Mutual Funds

Your fund portfolio

K Venkatasubramanian | Updated on September 14, 2014

I have surplus money available. Can I invest in equity mutual funds in chunks of, say, ₹50,000? I do not have a regular income. Please advise.

Viney Mehra

Investing lumpsum in funds is not advisable as it would expose your entire corpus to market vagaries. If you split it into chunks of ₹50,000, then there would still be an element of timing the market. You can consider putting the money in every market dip of around 5 per cent. This would require a considerable level of discipline.

But without a regular source of income, protection of capital should be your priority. Investing in mutual funds would expose your savings to market risks. Look at your liquidity, expenses and emergency requirements before putting money into mutual funds.

I work for a private company. I recently started investing ₹5,000 in mutual funds through the SIP mode, as advised by an investment advisor. My son is in class two. I want to make some investment towards funding his higher education costs after 10 years. I plan to invest another ₹4,000-5,000 every month for the same goal. Which schemes should I invest in?


By starting early you have given yourself ample time to save for your child's education. You have not stated in which schemes you have recently invested, as instructed by your advisor. It is assumed that the investment is in a scheme with a sound long-term track record.

Since education is a non-negotiable goal, taking heavy risks may not be advisable.

Invest ₹3,000 in UTI Equity, a quality large-cap fund with a proven track record. Park the balance ₹2,000 in Franklin India Flexi-cap, which is a multi-cap scheme, but with a relatively lower risk profile.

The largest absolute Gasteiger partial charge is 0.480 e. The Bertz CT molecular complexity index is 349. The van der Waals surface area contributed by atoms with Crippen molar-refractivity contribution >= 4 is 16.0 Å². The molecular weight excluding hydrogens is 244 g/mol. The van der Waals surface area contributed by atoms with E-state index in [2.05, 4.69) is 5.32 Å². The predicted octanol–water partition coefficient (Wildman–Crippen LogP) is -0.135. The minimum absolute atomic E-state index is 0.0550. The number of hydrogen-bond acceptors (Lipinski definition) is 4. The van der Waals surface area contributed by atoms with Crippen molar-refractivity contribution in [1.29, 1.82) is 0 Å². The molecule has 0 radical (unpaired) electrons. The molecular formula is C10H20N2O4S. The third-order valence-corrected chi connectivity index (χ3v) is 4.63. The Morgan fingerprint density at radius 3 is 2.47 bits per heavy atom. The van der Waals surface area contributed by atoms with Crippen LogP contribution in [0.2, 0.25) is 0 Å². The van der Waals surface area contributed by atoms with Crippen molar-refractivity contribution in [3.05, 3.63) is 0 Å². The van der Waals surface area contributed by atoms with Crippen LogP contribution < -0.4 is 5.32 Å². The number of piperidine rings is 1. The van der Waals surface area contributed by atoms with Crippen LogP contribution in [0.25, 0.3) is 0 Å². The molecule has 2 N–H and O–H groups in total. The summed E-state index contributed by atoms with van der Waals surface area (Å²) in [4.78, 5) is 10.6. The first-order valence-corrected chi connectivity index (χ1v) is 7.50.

But if your current investment of ₹5,000 is in proven large-cap schemes or funds that invest predominantly in blue-chip stocks, then you could possibly add a mid-cap fund. If so, opt for Franklin India Smaller Companies instead of Franklin India Flexi-cap and park ₹2,000 in it. If you reach your target corpus ahead of time, book profits or sell units and move the proceeds to safer debt options. In any case, getting out of the schemes a year or so before the goal is advisable. Periodic review of schemes, say, once every year, is also a must.

I have been investing ₹3,000 each in Franklin India Bluechip, HDFC Equity and HDFC Prudence for the past 30 months through the SIP route. I am a conservative investor while my husband has SIPs running in mid-cap funds. I see that Franklin India Bluechip has not been performing well for quite some time. Should I continue to remain invested in this fund if it holds promise in the next 18 months? Please give your views. We are planning long-term goals for our daughter and ourselves.


You have invested in two predominantly large-cap funds and a balanced scheme. This indicates a relatively moderate risk appetite, which is fine given the fact that your husband has been investing in mid-cap funds. The only concern would be whether he has chosen the right mid-cap schemes with proven track record across cycles and not ones that have run up recently.

Your observation about Franklin India Bluechip is quite right as the scheme has been lagging top peers significantly over the past couple of years.

Stop further investments in the scheme. For a predominantly large-cap substitute, invest ₹3,000 in Mirae Asset India Opportunities, a fund that has delivered top-quartile returns consistently over the past few years.

Retain HDFC Equity, given the excellent revival in its performance in recent times.

For long-term goals, investing in balanced schemes may be an extremely conservative approach, though HDFC Prudence does have an excellent long-term record.

Consider investing in a multi-cap scheme with a large-cap bias. ICICI Pru Dynamic is one such fund that has delivered well over the long term while taking low risks in its portfolio. Invest ₹3,000 in it.

Review the performance of the schemes in your portfolio once every year to exit any prolonged underperformers and to rebalance.

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Published on September 14, 2014

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